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You ever order a bowl of soba and see that pink and white thing sitting in there and wonder, “what’s this?!” or “Nani kore?” It took me ages to find out that it’s a fish cake. And while it’s very pretty with its swirls and its pink, something about it, the sheer colorfulness of the thing or maybe the texture, gives me pause.

The fish cake, however, is a beloved food item for many folk here on island. When a girlfriend told me that she has an actual fish cake factory next to her house, and that busloads of tourists visit it, I knew I had to visit. I hopped in my ride to check out the factory and find out a little more about this mysterious morsel.

The Sumiya Food Co. fish cake factory sits perched above the Toya Port in Yomitan. There’s a pretty view from there and if you happen to be in the area, I recommend making the short drive down to the waterfront to take in some good people watching and fishing action. While you are at it stop in the little fish market by the water for some sashimi or some excellent (and cheap) tempura.

Or, you could stock up on some fish cakes. Today I stuck with the latter, parked my car and entered the small factory. It has a modest storefront with a menu of sorts and large glass windows behind the counter, where you can view the fishmaking process. Unfortunately, I arrived about five minutes before closing so I didn’t have much time to linger. But what I did see was interesting, fish being chopped, molded and formed into various shapes. Here’s a picture of the brochure I took, just to give you a sense of what goes into a fish cake. From what I’ve been told, it’s made of cod; although I’d suspect that there are other kinds too.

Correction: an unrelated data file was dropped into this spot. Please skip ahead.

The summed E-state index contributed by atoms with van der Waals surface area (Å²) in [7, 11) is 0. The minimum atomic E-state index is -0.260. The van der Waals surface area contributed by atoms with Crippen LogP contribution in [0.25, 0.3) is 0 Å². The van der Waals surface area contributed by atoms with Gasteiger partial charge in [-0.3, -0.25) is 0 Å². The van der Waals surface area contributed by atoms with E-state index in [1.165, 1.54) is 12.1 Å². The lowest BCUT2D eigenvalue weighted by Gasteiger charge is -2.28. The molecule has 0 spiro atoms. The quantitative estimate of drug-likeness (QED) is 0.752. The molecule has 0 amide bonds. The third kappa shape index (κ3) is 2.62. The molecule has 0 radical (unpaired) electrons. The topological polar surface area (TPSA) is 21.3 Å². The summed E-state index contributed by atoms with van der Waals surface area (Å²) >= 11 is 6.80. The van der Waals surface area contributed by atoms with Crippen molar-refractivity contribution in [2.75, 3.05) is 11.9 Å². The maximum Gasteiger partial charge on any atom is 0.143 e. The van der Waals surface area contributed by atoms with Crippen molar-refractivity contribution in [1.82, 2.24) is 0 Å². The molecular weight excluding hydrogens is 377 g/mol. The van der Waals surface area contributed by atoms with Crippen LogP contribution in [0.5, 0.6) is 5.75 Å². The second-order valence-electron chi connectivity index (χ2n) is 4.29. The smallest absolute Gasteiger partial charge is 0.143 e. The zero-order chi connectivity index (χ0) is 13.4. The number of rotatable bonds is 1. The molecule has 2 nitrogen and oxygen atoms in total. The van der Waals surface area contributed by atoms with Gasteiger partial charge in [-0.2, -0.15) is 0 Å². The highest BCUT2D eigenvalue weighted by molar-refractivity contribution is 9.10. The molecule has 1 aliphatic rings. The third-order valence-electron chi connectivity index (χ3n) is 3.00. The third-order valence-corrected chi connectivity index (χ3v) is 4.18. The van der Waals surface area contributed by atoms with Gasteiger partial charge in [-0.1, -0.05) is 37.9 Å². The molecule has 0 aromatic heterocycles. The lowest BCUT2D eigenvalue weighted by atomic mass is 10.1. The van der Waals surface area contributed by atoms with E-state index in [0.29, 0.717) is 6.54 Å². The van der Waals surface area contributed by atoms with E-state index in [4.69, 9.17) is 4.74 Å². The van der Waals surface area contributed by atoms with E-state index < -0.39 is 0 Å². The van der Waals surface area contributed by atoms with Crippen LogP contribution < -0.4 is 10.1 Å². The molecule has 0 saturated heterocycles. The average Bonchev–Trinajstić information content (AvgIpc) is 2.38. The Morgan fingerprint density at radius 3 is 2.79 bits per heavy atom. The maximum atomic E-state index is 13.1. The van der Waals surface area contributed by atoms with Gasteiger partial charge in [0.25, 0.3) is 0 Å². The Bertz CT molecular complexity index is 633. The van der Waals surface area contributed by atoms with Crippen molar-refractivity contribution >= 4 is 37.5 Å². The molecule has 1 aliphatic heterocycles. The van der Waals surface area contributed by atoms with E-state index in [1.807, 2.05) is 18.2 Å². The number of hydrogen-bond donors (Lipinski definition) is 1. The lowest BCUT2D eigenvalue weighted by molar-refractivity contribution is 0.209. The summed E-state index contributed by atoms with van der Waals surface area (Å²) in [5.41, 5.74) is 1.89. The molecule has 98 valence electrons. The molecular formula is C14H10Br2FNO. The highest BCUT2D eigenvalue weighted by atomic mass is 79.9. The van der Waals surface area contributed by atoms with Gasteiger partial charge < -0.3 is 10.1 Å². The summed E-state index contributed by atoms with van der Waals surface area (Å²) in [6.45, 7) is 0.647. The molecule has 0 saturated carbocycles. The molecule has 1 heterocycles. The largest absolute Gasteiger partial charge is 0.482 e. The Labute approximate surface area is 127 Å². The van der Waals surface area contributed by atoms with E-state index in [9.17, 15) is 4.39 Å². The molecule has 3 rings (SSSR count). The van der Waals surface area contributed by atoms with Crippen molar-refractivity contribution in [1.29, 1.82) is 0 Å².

I had no idea the fish cake came in so many forms. And so cheap! The guy at the counter pointed to the menu: there were the pink swirls, long white sticks, flat pancake looking cakes, boiled eggs wrapped in fish cake, fish shaped fish cake. Most cost just over a hundred yen or so a piece. Before I knew it I found myself buying not just one, but three! The cute color and cheap price won me over. Maybe tomorrow I’ll try my hand at soba making and see if I just don’t fall in love in spite of myself.

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Take 58 north to Yomitan and turn left on Rte 6 going toward Cape Zanpa. When you see Torii Station main gate, start counting the lights (include the one directly in front of the gate). At the 6th light, you’ll see a sign that says Yomitan Fishing Cooperative/Toya Port. Turn left there and follow the road 500 meters until you see the water. The factory is on your left, right before an apartment building. There’s one of those troll things in front of it. (If you go down further to the water, the fish market with the good tempura is all the way to your right).

HOURS: 9am-5pm


  1. Courtney, I did a little research and from what I’m told fish cakes are mainly used as a kind of edible garnish for soba and udon type dishes. So go ahead and chow down on them when you see them in your soba bowl! Or you can also slice them up thin and just eat them that way too. Or cut them in strips and add them to your stir fry. The place that I went to had all different kinds, some of them were fried up fresh for you, which my friend and fish cake informant prefers to the non-fried variety!

    Heather. Well, umm…I haven’t actually done anything w/ the fish cakes yet. But I’m thinking of doing nabe this weekend (a stew you cook on the table top and keep throwing veggies meat in throughout the meal – like Chinese hotpot), so I’ll probably save them till then! I’ll let you know how it goes!